Building Your Collaborative "Dream Team"

Building Your Collaborative “Dream Team”

Most of us have been on a “team” our entire lives: Family. Family is our first introduction of being part of a group that works together to create balance, harmony, experience love and fun in an cohesive system. As we move into school years, collaboration begins in kindergarten when we were asked to work with partners and then in middle school as they began grading us on our ability to be a “collaborative worker.” Teams are also chosen for games during P.E. class and then during our extracurricular activities when we learned how to play basketball, soccer, baseball, and so on. Teams typically have one or two leaders and then a support system that works together with the same goal in mind.

As Phil Jackson stated, “The strength of the team is each individual member. The strength of each member is the team.”

Ruben Digital operates on the principle that we work as a team to produce high quality work, develop creative solutions and share the workload among the group. Working with employees with such diverse, creative minds and perspectives is a tremendous gift. We discuss the pros and cons of ideas and point out things that someone else didn’t see on their own; naturally ending the conversation with a winning solution. Moreover, our team collaborates to determine the the best outcome by putting our minds together and helping each other in the process. Respect is a huge component of teamwork. It’s vital to listen to each other’s thoughts and respect them, even when you don’t agree. If you act closed off and unwilling to listen to other’s ideas, this hinders the team’s ability to collaborate in a safe space – thus your work will suffer because of it. Read this article for classy ways to handle when a coworker has an idea that you don’t like or disagree with.

Data from a study about the way emotional intelligence relates to teamwork shows that well-planned workplace teams are more productive. Google spent 2 years studying 180 teams, conducted 200-plus interviews, and analyzed over 250 different team attributes in their quest to design a dream-team algorithm. Google execs, like other organizations, believed that building the best teams possible meant assembling the best possible people. Project Aristotle surprisingly resulted in the simple fact that this was not true. Frustrated, Google began looking in another direction at intangibles such as traditions, behavioral standards, and unspoken customs that govern how teams function when their collective intelligence of the group comes together and unleashes their profound influence as one.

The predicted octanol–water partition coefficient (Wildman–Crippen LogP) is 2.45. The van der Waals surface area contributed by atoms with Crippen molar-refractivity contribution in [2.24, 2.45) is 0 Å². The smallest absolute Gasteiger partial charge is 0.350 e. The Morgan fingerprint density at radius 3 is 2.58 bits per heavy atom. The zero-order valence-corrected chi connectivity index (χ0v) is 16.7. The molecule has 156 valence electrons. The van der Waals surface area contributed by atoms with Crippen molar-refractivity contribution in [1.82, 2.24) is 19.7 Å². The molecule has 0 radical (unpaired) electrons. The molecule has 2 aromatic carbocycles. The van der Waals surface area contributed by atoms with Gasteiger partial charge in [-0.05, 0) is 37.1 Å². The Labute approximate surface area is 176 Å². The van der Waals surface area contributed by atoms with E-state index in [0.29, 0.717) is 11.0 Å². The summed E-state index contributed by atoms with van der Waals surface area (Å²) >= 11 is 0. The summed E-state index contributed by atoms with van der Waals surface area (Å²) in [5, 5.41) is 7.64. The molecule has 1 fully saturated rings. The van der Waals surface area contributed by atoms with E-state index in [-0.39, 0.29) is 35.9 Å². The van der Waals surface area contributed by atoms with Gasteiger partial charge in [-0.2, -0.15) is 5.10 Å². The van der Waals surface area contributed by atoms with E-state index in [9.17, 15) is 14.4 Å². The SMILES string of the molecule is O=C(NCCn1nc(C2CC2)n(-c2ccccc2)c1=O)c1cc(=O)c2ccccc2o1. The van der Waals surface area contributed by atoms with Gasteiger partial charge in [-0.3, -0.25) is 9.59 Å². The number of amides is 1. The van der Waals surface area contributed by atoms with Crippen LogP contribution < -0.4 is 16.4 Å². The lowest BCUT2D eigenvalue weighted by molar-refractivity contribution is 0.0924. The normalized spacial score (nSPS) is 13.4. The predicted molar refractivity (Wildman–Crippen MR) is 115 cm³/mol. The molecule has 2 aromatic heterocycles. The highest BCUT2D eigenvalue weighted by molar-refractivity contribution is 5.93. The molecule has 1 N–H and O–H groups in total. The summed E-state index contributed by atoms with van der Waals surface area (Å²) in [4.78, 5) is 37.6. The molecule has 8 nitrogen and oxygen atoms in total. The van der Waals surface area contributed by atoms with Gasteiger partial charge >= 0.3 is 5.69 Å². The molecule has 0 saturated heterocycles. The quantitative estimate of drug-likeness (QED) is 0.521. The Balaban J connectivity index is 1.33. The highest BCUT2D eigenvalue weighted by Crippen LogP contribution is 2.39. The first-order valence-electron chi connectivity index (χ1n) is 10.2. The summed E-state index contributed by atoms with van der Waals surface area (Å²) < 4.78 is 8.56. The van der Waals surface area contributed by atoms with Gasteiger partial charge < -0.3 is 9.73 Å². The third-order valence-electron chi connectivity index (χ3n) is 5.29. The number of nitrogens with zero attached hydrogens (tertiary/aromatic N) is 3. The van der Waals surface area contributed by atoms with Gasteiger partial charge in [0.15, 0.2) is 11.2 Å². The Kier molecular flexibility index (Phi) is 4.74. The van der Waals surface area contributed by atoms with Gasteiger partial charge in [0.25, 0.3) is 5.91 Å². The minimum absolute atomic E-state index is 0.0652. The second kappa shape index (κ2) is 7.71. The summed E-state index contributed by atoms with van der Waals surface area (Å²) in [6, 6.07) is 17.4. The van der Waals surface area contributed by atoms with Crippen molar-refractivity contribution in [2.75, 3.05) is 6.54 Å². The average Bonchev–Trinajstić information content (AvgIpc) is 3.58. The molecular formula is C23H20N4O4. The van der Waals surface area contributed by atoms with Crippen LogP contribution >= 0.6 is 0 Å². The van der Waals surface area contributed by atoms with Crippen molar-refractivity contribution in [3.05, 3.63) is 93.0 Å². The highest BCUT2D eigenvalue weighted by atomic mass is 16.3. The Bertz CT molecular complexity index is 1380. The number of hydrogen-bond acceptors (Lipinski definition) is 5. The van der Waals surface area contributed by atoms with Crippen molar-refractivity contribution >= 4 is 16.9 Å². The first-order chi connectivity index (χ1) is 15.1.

After looking at collective intelligence through another study, Google identified five key characteristics which set successful teams apart from others:

  • Psychological safety: Team members feel safe to take risks and be vulnerable without feeling insecure or embarrassed
  • Dependability: Team members are held accountable for high quality work on time
  • Structure & clarity: Team plans, goals and roles are clear
  • Meaning of work: The work is personally important for each of us.
  • Impact of work: Team members believe that their work matters and creates change.

Engineering the perfect team is highly subjective; however, building a collaborative dream team by implementing these five characteristics helps us grow at Ruben Digital – and it will help your company too. Simon Sinek said, “A team is not a group of people who work together. A team is a group of people who trust each other.” Do you have our business card? See the words: Design. Create. Evolve. Together. If you don’t have our card yet, let’s connect on social!


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